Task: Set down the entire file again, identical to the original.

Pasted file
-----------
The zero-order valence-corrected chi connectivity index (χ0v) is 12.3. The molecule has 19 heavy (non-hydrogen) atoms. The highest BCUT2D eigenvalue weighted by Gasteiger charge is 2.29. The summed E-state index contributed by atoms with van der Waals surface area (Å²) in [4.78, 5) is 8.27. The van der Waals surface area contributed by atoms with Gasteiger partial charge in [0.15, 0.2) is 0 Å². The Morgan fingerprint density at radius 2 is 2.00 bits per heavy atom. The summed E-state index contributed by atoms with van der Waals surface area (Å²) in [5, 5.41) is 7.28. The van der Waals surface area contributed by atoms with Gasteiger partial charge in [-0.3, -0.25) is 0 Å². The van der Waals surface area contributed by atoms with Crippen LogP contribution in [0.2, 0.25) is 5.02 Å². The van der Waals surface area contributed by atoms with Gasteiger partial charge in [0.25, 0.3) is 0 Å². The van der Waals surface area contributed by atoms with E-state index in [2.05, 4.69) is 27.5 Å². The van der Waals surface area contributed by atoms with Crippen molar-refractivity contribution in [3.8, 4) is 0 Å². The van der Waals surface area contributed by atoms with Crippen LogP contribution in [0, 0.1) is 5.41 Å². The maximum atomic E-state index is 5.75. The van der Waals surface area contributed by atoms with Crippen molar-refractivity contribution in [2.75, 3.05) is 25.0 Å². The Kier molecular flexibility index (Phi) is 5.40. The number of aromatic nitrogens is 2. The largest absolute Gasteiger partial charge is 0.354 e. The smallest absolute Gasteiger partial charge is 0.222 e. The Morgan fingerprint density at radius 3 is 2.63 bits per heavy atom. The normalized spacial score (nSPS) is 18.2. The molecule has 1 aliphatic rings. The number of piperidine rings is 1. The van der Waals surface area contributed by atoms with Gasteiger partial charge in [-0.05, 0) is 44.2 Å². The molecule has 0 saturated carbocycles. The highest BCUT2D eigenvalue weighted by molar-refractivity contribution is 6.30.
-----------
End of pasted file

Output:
The zero-order valence-corrected chi connectivity index (χ0v) is 12.3. The molecule has 19 heavy (non-hydrogen) atoms. The highest BCUT2D eigenvalue weighted by Gasteiger charge is 2.29. The summed E-state index contributed by atoms with van der Waals surface area (Å²) in [4.78, 5) is 8.27. The van der Waals surface area contributed by atoms with Gasteiger partial charge in [0.15, 0.2) is 0 Å². The Morgan fingerprint density at radius 2 is 2.00 bits per heavy atom. The summed E-state index contributed by atoms with van der Waals surface area (Å²) in [5, 5.41) is 7.28. The van der Waals surface area contributed by atoms with Gasteiger partial charge in [-0.3, -0.25) is 0 Å². The van der Waals surface area contributed by atoms with Crippen LogP contribution in [0.2, 0.25) is 5.02 Å². The van der Waals surface area contributed by atoms with Gasteiger partial charge in [0.25, 0.3) is 0 Å². The van der Waals surface area contributed by atoms with E-state index in [2.05, 4.69) is 27.5 Å². The van der Waals surface area contributed by atoms with Crippen molar-refractivity contribution in [3.8, 4) is 0 Å². The van der Waals surface area contributed by atoms with Crippen LogP contribution in [0, 0.1) is 5.41 Å². The maximum atomic E-state index is 5.75. The van der Waals surface area contributed by atoms with Crippen molar-refractivity contribution in [2.75, 3.05) is 25.0 Å². The Kier molecular flexibility index (Phi) is 5.40. The number of aromatic nitrogens is 2. The largest absolute Gasteiger partial charge is 0.354 e. The smallest absolute Gasteiger partial charge is 0.222 e. The Morgan fingerprint density at radius 3 is 2.63 bits per heavy atom. The normalized spacial score (nSPS) is 18.2. The molecule has 1 aliphatic rings. The number of piperidine rings is 1. The van der Waals surface area contributed by atoms with Gasteiger partial charge in [-0.05, 0) is 44.2 Å². The molecule has 0 saturated carbocycles. The highest BCUT2D eigenvalue weighted by molar-refractivity contribution is 6.30.